I’m taking a survey course this semester on the history and culture of Eastern Orthodoxy. A fair amount of time has been spent on Russia and I used it as an opportunity to read up on some Sergii Bulgakov, though I’ve not read as much as I would’ve liked yet, and I’ll certainly need some help with his massive trilogy, The Lamb of God, The Comforter & The Bride of the Lamb, which is so far above my skill level it’s insane.
The primary book I worked with is +Rowan Williams’ book introducing Bulgakov’s political theology. It consists in a group of texts edited and translated by +Williams himself and his own introductions to each reading. The total effort is a minor intellectual biography focused more on politics than his larger works in theology. In a large part this introduction is already out of date since the publication of many works of Bulkagov in English in the last few years, thanks in no small part to the effort of Eerdmans and the tireless labor of the translator, Boris Jakim. But the introductions by +Williams are worth the price of the book.
Bulgakov, the son of a priest, went to seminary but dropped out and became an atheist Marxist. But during his time working on his doctoral thesis about “Capitalism and Agriculture,” he found himself shifting from received Marxist orthodoxy. This was eventually to put him in deep water and Lenin eventually shipped him and over a hundred other “rogue academics” out of Russia. What’s the point of having an authoritarian state without using it to excommunicate heretics and political dissidents?
In The Economic Ideal, Bulgakov is critical of notions of the human being reduced to a homo economicus. For him, it is fundamentally necessary to speak of the larger goals of wealth creation and distribution, that for which spirit is working. There are two errors that theorists can fall into, according to Bulgakov. The one is a hedonism, which he saw reflected in the bourgeoise pseudo-capitalism of Sombart. “Naive hedonism is always allied to a conscious or unconscious economic philosophy, in so far as wealth and high consumption or demand are ultimately taken to be the absolute good” (31) The other is a social asceticism as reflected in certain kinds of buddhism. “asceticism strives for its complete liberation from matter…All pleasure is slavery for the spirit. Life is a mirage, a malign deception, an illusion.” (35) For Bulgakov, the historical task is one of labor, indeed the centrality of labor to his work is pervasive. At the same time, he remains strident that freedom from poverty is the fundamental foundation for entrance into the moral life, the life of spirit. Without it, one remains subject to the elemental powers of the world. The fall was for him a sort of reversal; in the beginning humanity was the “master” of matter and nature, and the post-lapsarian condition is a kind of enslavement to nature. Labor and creation, freedom from sheer survival, is the move toward salvation, the imitation and realization of the divine Logos/Sophia in the human and created sophia. What here is mostly political commentary, eventually flowers into his full fledged work on the Divine-Humanity.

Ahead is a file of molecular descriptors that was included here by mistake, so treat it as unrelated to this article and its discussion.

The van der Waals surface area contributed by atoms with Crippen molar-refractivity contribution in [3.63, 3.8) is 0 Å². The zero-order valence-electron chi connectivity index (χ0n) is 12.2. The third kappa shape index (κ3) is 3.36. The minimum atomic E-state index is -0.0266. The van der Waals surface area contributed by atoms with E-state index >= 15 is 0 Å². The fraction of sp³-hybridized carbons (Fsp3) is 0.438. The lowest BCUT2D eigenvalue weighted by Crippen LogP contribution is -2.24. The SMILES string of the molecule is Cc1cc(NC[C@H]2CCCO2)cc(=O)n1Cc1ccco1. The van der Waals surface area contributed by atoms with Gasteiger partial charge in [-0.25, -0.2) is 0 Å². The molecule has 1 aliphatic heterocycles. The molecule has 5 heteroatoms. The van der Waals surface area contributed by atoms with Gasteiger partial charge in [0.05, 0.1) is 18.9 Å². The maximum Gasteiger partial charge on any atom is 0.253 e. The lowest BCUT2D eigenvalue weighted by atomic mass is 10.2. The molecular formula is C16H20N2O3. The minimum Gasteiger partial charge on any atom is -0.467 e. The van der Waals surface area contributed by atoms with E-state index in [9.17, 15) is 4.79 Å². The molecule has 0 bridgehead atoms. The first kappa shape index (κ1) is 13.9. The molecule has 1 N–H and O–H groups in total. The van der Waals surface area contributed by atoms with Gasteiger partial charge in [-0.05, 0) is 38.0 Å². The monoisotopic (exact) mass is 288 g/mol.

In fact I got the impression that Bulgakov’s dogmatic work was in a way an attempt to give a solid christological and dogmatic foundation to an understanding of human poetics, to supplant his former Marxism with a Christian vision of the world as a household. (The whole series of works based on oikos is relevant) There’s a lot of unworked potential in conversation with Bulgakov, and his hasty denouncement by the Russian patriarchate and men like Vladimir Lossky and Georges Florovsky, and the only very recent translation of his works into English, has pronounced this. I for one can’t wait to read some more.